CANBERRA, Oct. 10 (Xinhua) — Australia’s Bureau of Meteorology (BoM) has brought forward the activation of its online heatwave warning service, in anticipation for what it describes as a summer with a higher risk of heatwaves and bushfires.
According to a BoM media release on Tuesday, maximum temperatures throughout Australia were the warmest “since national records began in 1910” and are likely “to stay warmer than average in the months ahead.”
Normally, the BoM’s online heatwave warning service is switched on at the beginning of November and switched off at the conclusion of the following March, but recent episodes of prolonged heat in parts of the nation have forced the bureau to warn of heatwaves earlier.
“Heatwaves can have a significant effect: including on human health, agriculture and critical infrastructure,” the release said.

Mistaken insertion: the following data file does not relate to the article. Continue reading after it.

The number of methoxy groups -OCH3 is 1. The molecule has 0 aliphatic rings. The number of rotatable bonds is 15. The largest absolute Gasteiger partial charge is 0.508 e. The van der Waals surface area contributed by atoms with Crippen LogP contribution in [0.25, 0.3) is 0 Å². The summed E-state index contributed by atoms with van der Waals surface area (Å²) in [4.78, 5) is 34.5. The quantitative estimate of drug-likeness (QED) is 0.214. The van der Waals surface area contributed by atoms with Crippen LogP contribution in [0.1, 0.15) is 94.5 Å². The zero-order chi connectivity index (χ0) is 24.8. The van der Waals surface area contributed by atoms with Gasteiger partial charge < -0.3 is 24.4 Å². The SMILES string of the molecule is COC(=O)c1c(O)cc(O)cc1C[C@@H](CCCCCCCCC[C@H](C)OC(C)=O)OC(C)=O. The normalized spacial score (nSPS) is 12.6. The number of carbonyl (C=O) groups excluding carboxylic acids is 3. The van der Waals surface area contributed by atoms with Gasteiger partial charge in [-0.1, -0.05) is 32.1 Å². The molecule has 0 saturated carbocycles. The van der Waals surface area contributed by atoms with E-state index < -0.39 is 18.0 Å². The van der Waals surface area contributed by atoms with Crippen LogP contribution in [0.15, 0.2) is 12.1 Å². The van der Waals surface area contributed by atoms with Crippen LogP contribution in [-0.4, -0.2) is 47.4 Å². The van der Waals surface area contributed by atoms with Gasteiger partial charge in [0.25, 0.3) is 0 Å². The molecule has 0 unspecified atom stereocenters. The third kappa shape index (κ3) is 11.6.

“With lower soil moisture and clearer skies expected over many areas this summer, the chance of heatwaves is increased. Keep an eye on our heatwave service over the months ahead.”
Speaking to the Australian Broadcasting Corporation (ABC) on Tuesday, the BoM’s national heatwave project director, John Nairn, said that while it was rare to turn on the service so early in October, it was better to be safe than sorry.
“If normally fit people don’t adapt and change their behaviour under extreme conditions, they too can be affected by the heat,” he said.
“Unfortunately, under the warming environment that we’re seeing, we are seeing more extreme events turning up more frequently.”
According to the BoM’s outlook for the summer season, there is an elevated bushfire potential, an increased risk of heatwaves and an average risk of tropical cyclones, while widespread flooding is considered less likely.